The expedition continued to Cuba, where Cabeza de Vaca took two ships to recruit more men and buy supplies. Their fleet was battered by a hurricane, resulting in the destruction of both ships and loss of most of Cabeza de Vaca’s men. Narváez arrived days to pick up the survivors. By February 1528, the remaining ships and men resumed their expedition, they anchored near what is now known as the Jungle Prada Site in St. Petersburg, claiming this land as a possession of the Spanish crown. After communicating with the Native Americans, the Spanish heard rumours that a city named Apalachen was full of food and gold. Against the advice of Cabeza de Vaca, Narváez decided to split up his men; some 300 were to go on foot to Apalachen and the other would sail to Pánuco. Apalachen had no gold but had only corn, but the explorers were told a village known as Aute, about 5 or 9 days away, was rich, they harassed by the Native Americans. A few Spanish men were more wounded; when they arrived in Aute, they left.
But the fields had not been harvested, so at least the Spanish scavenged food there. After several months of fighting native inhabitants through wilderness and swamp, the party decided to abandon the interior and try to reach Pánuco. Slaughtering and eating their remaining horses, they gathered the stirrups, spurs and other metal items, they fashioned a bellows from deer hide to make a fire hot enough to forge nails. They used these in making five primitive boats to use to get to Mexico. Cabeza de Vaca commanded one of these vessels. Depleted of food and water, the men followed the coast westward, but when they reached the mouth of the Mississippi River, the powerful current swept them out into the Gulf, where the five rafts were separated by a hurricane. Some lives were lost forever, including that of Narváez. Two crafts with about 40 survivors each, including Cabeza de Vaca, wrecked on or near Galveston Island. Out of the 80 or so survivors, only 15 lived past that winter; the explorers called the Island of Doom.
They tried to repair the rafts, using what remained of their own clothes as o
The Charrúa are an Amerindian, Indigenous People or Indigenous Nation of the Southern Cone in present-day Uruguay and the adjacent areas in Argentina and Brazil. They were a semi-nomadic people who sustained themselves through hunting and gathering. Since resources were not permanent in every region, they would be on the move. Rain and other environmental factors determined their movement. For this reason they are called "nomadas estacionales"; the life of the Charrúas before contact with the Spanish Colonists remains to a large extent a mystery. It is for this reason. Chroniclers such as the Jesuit Pedro Lozano accused the Charrúan people of killing the Spanish explorer Juan Díaz de Solís during his 1515 voyage up the Río de la Plata; this was a crucial moment since it shows that the Charrúas were going to resist the Spanish Invaders. Following the arrival of European settlers, the Charrúa, along with the Chana resisted their territorial invasion. In the 18th and 19th centuries the Charrúa were confronted by cattle exploitation that altered their way of life, causing famine and forcing them to rely on cows and sheep.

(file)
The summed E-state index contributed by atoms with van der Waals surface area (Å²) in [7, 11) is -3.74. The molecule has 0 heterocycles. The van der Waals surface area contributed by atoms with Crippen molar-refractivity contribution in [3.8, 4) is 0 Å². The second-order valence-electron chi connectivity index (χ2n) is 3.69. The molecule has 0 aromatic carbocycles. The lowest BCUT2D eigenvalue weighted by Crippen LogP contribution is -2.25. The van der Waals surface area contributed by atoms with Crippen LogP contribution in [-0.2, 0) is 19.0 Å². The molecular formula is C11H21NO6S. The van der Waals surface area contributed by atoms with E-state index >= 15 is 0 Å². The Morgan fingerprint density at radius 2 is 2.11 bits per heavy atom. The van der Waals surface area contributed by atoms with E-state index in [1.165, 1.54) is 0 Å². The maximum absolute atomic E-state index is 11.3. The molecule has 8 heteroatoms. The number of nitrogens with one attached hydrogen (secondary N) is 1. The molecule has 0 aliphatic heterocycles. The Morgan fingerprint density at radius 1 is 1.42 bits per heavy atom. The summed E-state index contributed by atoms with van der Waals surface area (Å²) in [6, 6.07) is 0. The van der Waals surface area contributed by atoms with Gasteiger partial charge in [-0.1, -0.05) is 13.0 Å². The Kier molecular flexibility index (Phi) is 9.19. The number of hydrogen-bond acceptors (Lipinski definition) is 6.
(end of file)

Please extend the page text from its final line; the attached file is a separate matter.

However, these were in that epoch privatized. Malones were resisted by settlers who shot any indigenous people who were in their way; this is a descriptive statement by Jose Imbelloni "The skull is bulky and presents a high bone thickness and significant weight in the macrosomatic groups preserved in the south, the cheekbones are powerful and the chin is thick and protruding, the face is elongated and the nasal index leptorrino The construction of the skeleton is massive, at times enormous. Aside to this somewhat coarse macrosomatic canon, we must take into account the reciprocal proportions of the members, which point to a remarkable harmony; the athletic cut and balance of the muscular masses make the pámpido one of the most superb models of the human organism. With regard to physiognomy, there is no sexual dimorphism, men are little different from women. Current color of intense pigmentation, with bronzed reflections. Dark and smooth hair." The drastic demographic reduction of the Charrúa did not occur until the first president of Uruguay Fructuoso Rivera.
Although Rivera maintained good relations with the Charrúa, the increasing dominance of the whites and desires of expansion led to hostilities. He therefore organized a genocide campaign known as La Campaña de Salsipuedes in 1831; this campaign was composed of three different attacks in three different places: "El Paso del Sauce del Queguay", "El Salsipuedes", a passage known as "La cueva del Tigre". Legend has it; the president Fructuoso Rivera knew the tribe leaders, called them to his Barracks by the river named Salsipuedes. He claimed that he needed their help to defend territory and that they should join together, once the Charrúas were drunk and off their guard, the Uruguayan soldiers attacked them; the following two attacks were carried out to eliminate the Charrúas that had escaped or had not been present. It is said that since 11 April 1831, when the Salsipuedes campaign was launched by a group led by Bernabé Rivera, nephew of Fructuoso Rivera, the Charrúa were officially claimed to be extinct.